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How to Boost Your Credit Score To Maximize Borrowing Potential

 

Remember high school or college where there were the “cool” people?  You know, the ones that everyone knew were important.  There were always reasons why they were seen as important.   Some were very smart, others were great athletes, and a few were just good looking.

When you are seeking a loan to buy a house, you want to be seen as one of those special people.  One of the best ways to do this is with an outstanding credit score.  Here are some tips on getting good grades from the credit bureaus.

No False Hopes

No matter how cute the commercials are, those “free” credit score websites are not giving you the same score that lenders get.  The rate on these sites is probably a little higher.  Don’t rely on one of these to carry you through.  As Dad said, there is no substitute for hard work, so work hard on your credit worthiness. 

Revolving Credit

These are credit cards and lines of credit – credit given for something other than for a specific item like a home or car.  You might be pleased with your limit, but keep your balances low.  Your credit score will improve when you keep spending on revolving credit below 30 percent of the limit.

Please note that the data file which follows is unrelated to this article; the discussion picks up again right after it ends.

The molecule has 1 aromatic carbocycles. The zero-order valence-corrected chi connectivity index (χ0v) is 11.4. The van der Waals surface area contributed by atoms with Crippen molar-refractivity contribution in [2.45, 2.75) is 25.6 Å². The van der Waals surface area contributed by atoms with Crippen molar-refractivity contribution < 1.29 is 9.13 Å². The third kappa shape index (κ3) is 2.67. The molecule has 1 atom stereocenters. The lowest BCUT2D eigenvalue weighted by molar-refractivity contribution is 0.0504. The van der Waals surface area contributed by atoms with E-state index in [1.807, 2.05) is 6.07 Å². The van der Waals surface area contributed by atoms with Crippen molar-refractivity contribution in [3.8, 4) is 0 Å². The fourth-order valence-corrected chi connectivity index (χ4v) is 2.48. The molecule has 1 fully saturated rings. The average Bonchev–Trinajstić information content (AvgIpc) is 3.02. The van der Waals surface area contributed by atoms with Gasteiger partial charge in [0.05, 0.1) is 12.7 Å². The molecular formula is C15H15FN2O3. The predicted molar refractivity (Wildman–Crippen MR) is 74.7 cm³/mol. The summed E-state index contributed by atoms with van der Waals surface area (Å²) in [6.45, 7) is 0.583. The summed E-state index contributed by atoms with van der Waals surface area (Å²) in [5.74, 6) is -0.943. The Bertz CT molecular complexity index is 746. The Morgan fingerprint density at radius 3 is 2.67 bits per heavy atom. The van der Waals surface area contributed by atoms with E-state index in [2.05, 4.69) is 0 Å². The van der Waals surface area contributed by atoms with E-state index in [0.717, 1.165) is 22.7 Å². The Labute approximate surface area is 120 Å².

Avoid Changes

You might think that closing old, unused credit cards will show how responsible you are.  You would be wrong.  Even if you haven’t used that gas company credit card in years, now is not the time to close it.  Credit agencies want to see stability, and closing a credit account is a red flag. 

You Don’t Really Need That New Truck Now

Buying that new truck two weeks before you move is not a good idea.  It is likely that your credit will be rechecked a few days prior to closing.  Remember, lenders and credit agencies want to see stability and adding a huge new liability just as the loan is about to close could squash the purchase. 

So Here’s The Deal

There are some very practical reasons for having the best credit score you can.  First, the better your credit score, the better the terms of the loan.  I’m assuming you want to pay the lowest interest rate possible, right? 

Second, a bad credit scored could cost you the house you want to buy.  In earlier blogs, I suggested that you prequalify so that you are the most attractive buyer to the seller.  Lenders will limit the amount you qualify for based on a poor or even average credit score. 

Finally, proper care and feeding of your credit history will lead to a more successful financial life.  People who safeguard their credit history aren’t usually the ones in financial trouble.  Make good credit decisions a part of your everyday life, and you will never regret the effort.